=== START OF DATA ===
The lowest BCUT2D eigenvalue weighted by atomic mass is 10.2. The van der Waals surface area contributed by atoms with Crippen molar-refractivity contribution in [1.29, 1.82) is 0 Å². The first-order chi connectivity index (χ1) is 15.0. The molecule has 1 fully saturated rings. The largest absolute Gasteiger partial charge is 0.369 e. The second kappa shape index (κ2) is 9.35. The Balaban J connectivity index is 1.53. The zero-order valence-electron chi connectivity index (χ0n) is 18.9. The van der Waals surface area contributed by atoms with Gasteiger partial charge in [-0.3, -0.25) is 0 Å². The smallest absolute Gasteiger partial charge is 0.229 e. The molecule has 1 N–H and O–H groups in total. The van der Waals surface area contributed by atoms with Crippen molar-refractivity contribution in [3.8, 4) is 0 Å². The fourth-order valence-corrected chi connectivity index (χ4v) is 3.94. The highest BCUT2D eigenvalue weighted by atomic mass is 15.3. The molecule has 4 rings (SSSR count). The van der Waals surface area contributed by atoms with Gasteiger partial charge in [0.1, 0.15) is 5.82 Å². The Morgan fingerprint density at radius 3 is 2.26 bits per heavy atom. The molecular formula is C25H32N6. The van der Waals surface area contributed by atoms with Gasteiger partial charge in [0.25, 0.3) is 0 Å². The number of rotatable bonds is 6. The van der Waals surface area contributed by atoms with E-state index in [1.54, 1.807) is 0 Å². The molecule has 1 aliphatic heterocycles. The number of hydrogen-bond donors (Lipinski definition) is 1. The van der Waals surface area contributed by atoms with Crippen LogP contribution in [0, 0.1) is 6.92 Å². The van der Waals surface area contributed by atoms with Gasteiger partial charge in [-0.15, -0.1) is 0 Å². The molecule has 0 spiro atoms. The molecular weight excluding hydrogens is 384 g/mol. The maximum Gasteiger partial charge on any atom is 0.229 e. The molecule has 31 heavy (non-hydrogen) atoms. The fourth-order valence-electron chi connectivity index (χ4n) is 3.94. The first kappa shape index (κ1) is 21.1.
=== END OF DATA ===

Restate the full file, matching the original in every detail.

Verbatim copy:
The lowest BCUT2D eigenvalue weighted by atomic mass is 10.2. The van der Waals surface area contributed by atoms with Crippen molar-refractivity contribution in [1.29, 1.82) is 0 Å². The first-order chi connectivity index (χ1) is 15.0. The molecule has 1 fully saturated rings. The largest absolute Gasteiger partial charge is 0.369 e. The second kappa shape index (κ2) is 9.35. The Balaban J connectivity index is 1.53. The zero-order valence-electron chi connectivity index (χ0n) is 18.9. The van der Waals surface area contributed by atoms with Gasteiger partial charge in [-0.3, -0.25) is 0 Å². The smallest absolute Gasteiger partial charge is 0.229 e. The molecule has 1 N–H and O–H groups in total. The van der Waals surface area contributed by atoms with Crippen molar-refractivity contribution in [3.8, 4) is 0 Å². The fourth-order valence-corrected chi connectivity index (χ4v) is 3.94. The highest BCUT2D eigenvalue weighted by atomic mass is 15.3. The molecule has 4 rings (SSSR count). The van der Waals surface area contributed by atoms with Gasteiger partial charge in [0.1, 0.15) is 5.82 Å². The Morgan fingerprint density at radius 3 is 2.26 bits per heavy atom. The molecular formula is C25H32N6. The van der Waals surface area contributed by atoms with Gasteiger partial charge in [0.25, 0.3) is 0 Å². The number of rotatable bonds is 6. The van der Waals surface area contributed by atoms with E-state index in [1.54, 1.807) is 0 Å². The molecule has 1 aliphatic heterocycles. The number of hydrogen-bond donors (Lipinski definition) is 1. The van der Waals surface area contributed by atoms with Crippen LogP contribution in [0, 0.1) is 6.92 Å². The van der Waals surface area contributed by atoms with Gasteiger partial charge in [-0.15, -0.1) is 0 Å². The molecule has 0 spiro atoms. The molecular weight excluding hydrogens is 384 g/mol. The maximum Gasteiger partial charge on any atom is 0.229 e. The molecule has 31 heavy (non-hydrogen) atoms. The fourth-order valence-electron chi connectivity index (χ4n) is 3.94. The first kappa shape index (κ1) is 21.1.